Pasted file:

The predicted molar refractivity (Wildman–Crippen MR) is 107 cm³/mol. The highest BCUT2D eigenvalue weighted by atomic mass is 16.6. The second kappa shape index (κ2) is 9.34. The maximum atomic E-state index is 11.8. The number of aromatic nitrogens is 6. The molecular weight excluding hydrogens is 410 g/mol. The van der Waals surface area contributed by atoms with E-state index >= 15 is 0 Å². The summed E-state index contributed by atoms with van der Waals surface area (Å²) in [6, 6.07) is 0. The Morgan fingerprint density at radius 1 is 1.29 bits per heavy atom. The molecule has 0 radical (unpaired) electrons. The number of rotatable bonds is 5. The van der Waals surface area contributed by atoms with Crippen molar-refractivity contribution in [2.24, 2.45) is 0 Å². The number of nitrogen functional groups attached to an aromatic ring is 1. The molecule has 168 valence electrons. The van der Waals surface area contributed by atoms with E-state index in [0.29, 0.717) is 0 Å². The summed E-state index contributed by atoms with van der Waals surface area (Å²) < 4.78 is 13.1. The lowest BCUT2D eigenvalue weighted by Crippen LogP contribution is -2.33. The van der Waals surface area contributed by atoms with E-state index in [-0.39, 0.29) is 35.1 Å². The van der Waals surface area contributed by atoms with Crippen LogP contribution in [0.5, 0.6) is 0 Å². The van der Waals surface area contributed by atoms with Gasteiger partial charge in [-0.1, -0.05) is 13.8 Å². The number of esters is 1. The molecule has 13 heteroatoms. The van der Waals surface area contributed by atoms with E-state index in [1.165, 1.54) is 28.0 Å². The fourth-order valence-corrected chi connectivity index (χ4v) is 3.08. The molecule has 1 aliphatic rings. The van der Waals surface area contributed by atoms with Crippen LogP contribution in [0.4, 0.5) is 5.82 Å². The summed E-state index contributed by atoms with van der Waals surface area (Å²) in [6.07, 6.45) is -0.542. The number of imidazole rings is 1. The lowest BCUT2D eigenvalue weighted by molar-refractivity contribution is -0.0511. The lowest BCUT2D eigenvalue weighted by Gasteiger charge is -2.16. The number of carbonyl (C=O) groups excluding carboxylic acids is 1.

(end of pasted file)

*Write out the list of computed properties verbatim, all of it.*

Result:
The predicted molar refractivity (Wildman–Crippen MR) is 107 cm³/mol. The highest BCUT2D eigenvalue weighted by atomic mass is 16.6. The second kappa shape index (κ2) is 9.34. The maximum atomic E-state index is 11.8. The number of aromatic nitrogens is 6. The molecular weight excluding hydrogens is 410 g/mol. The van der Waals surface area contributed by atoms with E-state index >= 15 is 0 Å². The summed E-state index contributed by atoms with van der Waals surface area (Å²) in [6, 6.07) is 0. The Morgan fingerprint density at radius 1 is 1.29 bits per heavy atom. The molecule has 0 radical (unpaired) electrons. The number of rotatable bonds is 5. The van der Waals surface area contributed by atoms with Crippen molar-refractivity contribution in [2.24, 2.45) is 0 Å². The number of nitrogen functional groups attached to an aromatic ring is 1. The molecule has 168 valence electrons. The van der Waals surface area contributed by atoms with E-state index in [0.29, 0.717) is 0 Å². The summed E-state index contributed by atoms with van der Waals surface area (Å²) < 4.78 is 13.1. The lowest BCUT2D eigenvalue weighted by Crippen LogP contribution is -2.33. The van der Waals surface area contributed by atoms with E-state index in [-0.39, 0.29) is 35.1 Å². The van der Waals surface area contributed by atoms with Crippen LogP contribution in [0.5, 0.6) is 0 Å². The van der Waals surface area contributed by atoms with Gasteiger partial charge in [-0.1, -0.05) is 13.8 Å². The number of esters is 1. The molecule has 13 heteroatoms. The van der Waals surface area contributed by atoms with E-state index in [1.165, 1.54) is 28.0 Å². The fourth-order valence-corrected chi connectivity index (χ4v) is 3.08. The molecule has 1 aliphatic rings. The van der Waals surface area contributed by atoms with Crippen LogP contribution in [0.4, 0.5) is 5.82 Å². The summed E-state index contributed by atoms with van der Waals surface area (Å²) in [6.07, 6.45) is -0.542. The number of imidazole rings is 1. The lowest BCUT2D eigenvalue weighted by molar-refractivity contribution is -0.0511. The lowest BCUT2D eigenvalue weighted by Gasteiger charge is -2.16. The number of carbonyl (C=O) groups excluding carboxylic acids is 1.